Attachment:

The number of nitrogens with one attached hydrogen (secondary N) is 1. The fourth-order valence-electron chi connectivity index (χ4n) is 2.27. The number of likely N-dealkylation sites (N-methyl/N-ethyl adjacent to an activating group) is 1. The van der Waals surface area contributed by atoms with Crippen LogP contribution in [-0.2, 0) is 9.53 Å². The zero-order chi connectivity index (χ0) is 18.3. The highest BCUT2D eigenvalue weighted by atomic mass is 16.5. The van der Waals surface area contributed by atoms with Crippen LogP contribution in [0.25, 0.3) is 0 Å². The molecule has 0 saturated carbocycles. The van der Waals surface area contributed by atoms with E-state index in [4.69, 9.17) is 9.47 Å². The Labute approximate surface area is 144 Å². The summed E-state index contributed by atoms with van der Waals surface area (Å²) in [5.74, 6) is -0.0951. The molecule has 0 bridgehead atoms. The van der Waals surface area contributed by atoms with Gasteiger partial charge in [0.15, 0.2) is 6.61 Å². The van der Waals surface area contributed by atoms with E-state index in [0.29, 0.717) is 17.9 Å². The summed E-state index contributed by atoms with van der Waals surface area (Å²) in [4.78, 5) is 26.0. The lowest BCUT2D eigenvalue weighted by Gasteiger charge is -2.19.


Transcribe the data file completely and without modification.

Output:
The number of nitrogens with one attached hydrogen (secondary N) is 1. The fourth-order valence-electron chi connectivity index (χ4n) is 2.27. The number of likely N-dealkylation sites (N-methyl/N-ethyl adjacent to an activating group) is 1. The van der Waals surface area contributed by atoms with Crippen LogP contribution in [-0.2, 0) is 9.53 Å². The zero-order chi connectivity index (χ0) is 18.3. The highest BCUT2D eigenvalue weighted by atomic mass is 16.5. The van der Waals surface area contributed by atoms with Crippen LogP contribution in [0.25, 0.3) is 0 Å². The molecule has 0 saturated carbocycles. The van der Waals surface area contributed by atoms with E-state index in [4.69, 9.17) is 9.47 Å². The Labute approximate surface area is 144 Å². The summed E-state index contributed by atoms with van der Waals surface area (Å²) in [5.74, 6) is -0.0951. The molecule has 0 bridgehead atoms. The van der Waals surface area contributed by atoms with Gasteiger partial charge in [0.15, 0.2) is 6.61 Å². The van der Waals surface area contributed by atoms with E-state index in [0.29, 0.717) is 17.9 Å². The summed E-state index contributed by atoms with van der Waals surface area (Å²) in [4.78, 5) is 26.0. The lowest BCUT2D eigenvalue weighted by Gasteiger charge is -2.19.